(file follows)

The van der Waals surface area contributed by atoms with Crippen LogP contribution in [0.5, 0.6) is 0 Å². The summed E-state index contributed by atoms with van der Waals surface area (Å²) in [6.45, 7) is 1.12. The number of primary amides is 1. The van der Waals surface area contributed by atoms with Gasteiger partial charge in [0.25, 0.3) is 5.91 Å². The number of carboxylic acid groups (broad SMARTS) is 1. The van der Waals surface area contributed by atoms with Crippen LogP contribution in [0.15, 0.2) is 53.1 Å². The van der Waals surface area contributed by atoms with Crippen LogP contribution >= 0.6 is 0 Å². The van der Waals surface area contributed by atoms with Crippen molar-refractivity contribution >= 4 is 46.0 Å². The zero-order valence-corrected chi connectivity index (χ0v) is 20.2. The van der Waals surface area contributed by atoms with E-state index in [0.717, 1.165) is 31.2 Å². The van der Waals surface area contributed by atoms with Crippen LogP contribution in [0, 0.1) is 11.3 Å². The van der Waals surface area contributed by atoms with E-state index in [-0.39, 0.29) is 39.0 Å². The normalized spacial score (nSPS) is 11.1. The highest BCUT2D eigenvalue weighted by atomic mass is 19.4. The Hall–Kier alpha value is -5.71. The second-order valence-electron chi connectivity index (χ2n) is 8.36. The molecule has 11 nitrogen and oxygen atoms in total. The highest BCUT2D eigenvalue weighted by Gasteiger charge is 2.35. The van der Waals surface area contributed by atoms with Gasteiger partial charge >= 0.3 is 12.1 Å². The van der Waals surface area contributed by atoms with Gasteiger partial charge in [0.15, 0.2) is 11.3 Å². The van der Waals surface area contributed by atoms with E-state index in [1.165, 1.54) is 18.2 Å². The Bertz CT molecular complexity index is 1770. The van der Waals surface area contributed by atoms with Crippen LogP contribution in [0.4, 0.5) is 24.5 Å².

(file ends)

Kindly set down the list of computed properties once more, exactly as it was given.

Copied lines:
The van der Waals surface area contributed by atoms with Crippen LogP contribution in [0.5, 0.6) is 0 Å². The summed E-state index contributed by atoms with van der Waals surface area (Å²) in [6.45, 7) is 1.12. The number of primary amides is 1. The van der Waals surface area contributed by atoms with Gasteiger partial charge in [0.25, 0.3) is 5.91 Å². The number of carboxylic acid groups (broad SMARTS) is 1. The van der Waals surface area contributed by atoms with Crippen LogP contribution in [0.15, 0.2) is 53.1 Å². The van der Waals surface area contributed by atoms with Crippen LogP contribution >= 0.6 is 0 Å². The van der Waals surface area contributed by atoms with Crippen molar-refractivity contribution >= 4 is 46.0 Å². The zero-order valence-corrected chi connectivity index (χ0v) is 20.2. The van der Waals surface area contributed by atoms with E-state index in [0.717, 1.165) is 31.2 Å². The van der Waals surface area contributed by atoms with Crippen LogP contribution in [0, 0.1) is 11.3 Å². The van der Waals surface area contributed by atoms with E-state index in [-0.39, 0.29) is 39.0 Å². The normalized spacial score (nSPS) is 11.1. The highest BCUT2D eigenvalue weighted by atomic mass is 19.4. The Hall–Kier alpha value is -5.71. The second-order valence-electron chi connectivity index (χ2n) is 8.36. The molecule has 11 nitrogen and oxygen atoms in total. The highest BCUT2D eigenvalue weighted by Gasteiger charge is 2.35. The van der Waals surface area contributed by atoms with Gasteiger partial charge >= 0.3 is 12.1 Å². The van der Waals surface area contributed by atoms with Gasteiger partial charge in [0.15, 0.2) is 11.3 Å². The van der Waals surface area contributed by atoms with E-state index in [1.165, 1.54) is 18.2 Å². The Bertz CT molecular complexity index is 1770. The van der Waals surface area contributed by atoms with Crippen LogP contribution in [0.4, 0.5) is 24.5 Å².